“I have expensive tastes.”
There are at least a half dozen different films stuffed within the confines of House of Gucci, Ridley Scott’s ambition true-crime saga. Part murder mystery, part family drama, party scorned love affair, the story surrounding the death of Maurizio Gucci (played y Adam Driver) on March 27, 1995, is one for the ages, its adaptation a foregone conclusion. That said, in this era, it was likely more suited for a limited series than a single sitting experience.
Set in Milan, 1978, House of Gucci centers on the iconic luxury brand, the family empire that implodes when Maurizio weds Patrizia Reggiani. The daughter of a middle-class business owner is an unmistakable outsider amid the Gucci family, made known by their absence at the couple’s wedding ceremony. But Patrizia won’t be slighted; she knows where her future lies; she is a Gucci.
At one point, during the early days of their courtship, the couple is seen violently screwing on top of an office desk to the sound of opera. The moment personifies the obsession each has for the other and the love and support they share. Maurizio’s family disapproves, writing him off as a result. It secures that the wedding wasn’t the result of greed but rather love, ultimately setting the stage for the ultimate betrayal.
That betrayal is honestly the only film within House of Gucci that you need to concern yourself with. Though we showed up for the high-level fashion and family drama, we soon realize that there is only one thing that keeps the story moving; one thing that establishes itself within the chaos, giving purpose to the larger picture. That one thing is none other than Lady Gaga.
In one of the opening scenes, Gaga’s Patrizia pulls her car into her parking spot and walks across a dirt field to her office. The camera is drawn to her strut as she exudes the confidence of a business owner, a title that she does not hold. But this is her movie, her story; we all happen to be reveling in it.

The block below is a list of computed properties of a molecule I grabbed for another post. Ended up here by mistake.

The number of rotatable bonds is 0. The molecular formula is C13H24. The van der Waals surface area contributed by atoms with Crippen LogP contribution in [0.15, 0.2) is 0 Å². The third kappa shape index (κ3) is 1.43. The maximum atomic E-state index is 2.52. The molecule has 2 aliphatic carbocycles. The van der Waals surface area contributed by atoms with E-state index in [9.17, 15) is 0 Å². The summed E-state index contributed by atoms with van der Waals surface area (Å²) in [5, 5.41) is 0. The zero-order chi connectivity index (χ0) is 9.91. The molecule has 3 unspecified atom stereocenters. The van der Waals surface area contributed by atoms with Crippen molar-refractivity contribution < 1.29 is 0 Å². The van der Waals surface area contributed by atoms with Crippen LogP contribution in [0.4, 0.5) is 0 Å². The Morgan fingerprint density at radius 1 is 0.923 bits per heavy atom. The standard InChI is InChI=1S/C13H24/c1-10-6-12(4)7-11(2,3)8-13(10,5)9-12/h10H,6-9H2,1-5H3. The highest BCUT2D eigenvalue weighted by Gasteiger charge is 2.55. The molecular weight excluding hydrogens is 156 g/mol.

One cannot take full responsibility for assuming that the film’s melodramatic spectacles result from Gaga’s performance. She has constantly bathed in the world of excess, never afraid to wink at the audience as she embraced the absurd. She likely loves that her reputation generates such a thought. And that isn’t to say that Gaga doesn’t, on occasion, enjoy the moment of camp. Undoubtedly she does.
But the success of the Oscar winner’s portrayal lies within her ability to veer back and forth between the ridiculous, the severe, and straight-faced. For the film to work, all must be present. Of the highly regarded cast, she is the only one who shifts as necessary, doing so with effortless precision.
The story, centered on love, has moments where you begin to question whether Patrizia is a con artist after the money that sits behind the Gucci name. A conversation at a disco party results in a purposefully accidental meeting at a bookstore. The long game fully exposed, you begin to notice this woman is in love. It isn’t until she becomes an official Gucci that she bears witness to the cracks within the family foundation, cracks she is more than willing to exploit.
Driver is more than steady as Maurizio, though you must wonder how engaged he was with the role. Lack of emotion aside, his shoulders provide a nice resting spot for Gaga as he counters her every move, allowing her to take center stage as she devises a plan to garner him what she feels to be his birthright - complete Gucci control.
When things begin to go south for the couple, and Patrizia finds herself on the outside of both the business and her husband’s mind, Gaga restructures her approach, channeling her character to provide an authentic reaction that would lead her to the extreme. That honest approach saves House of Gucci from driving full speed off a cliff. It isn’t perfect, far from it, but it more than solidifies that Lady Gaga has maneuvered herself out of the pop superstar sphere, unequivocally becoming a powerhouse all-around entertainer.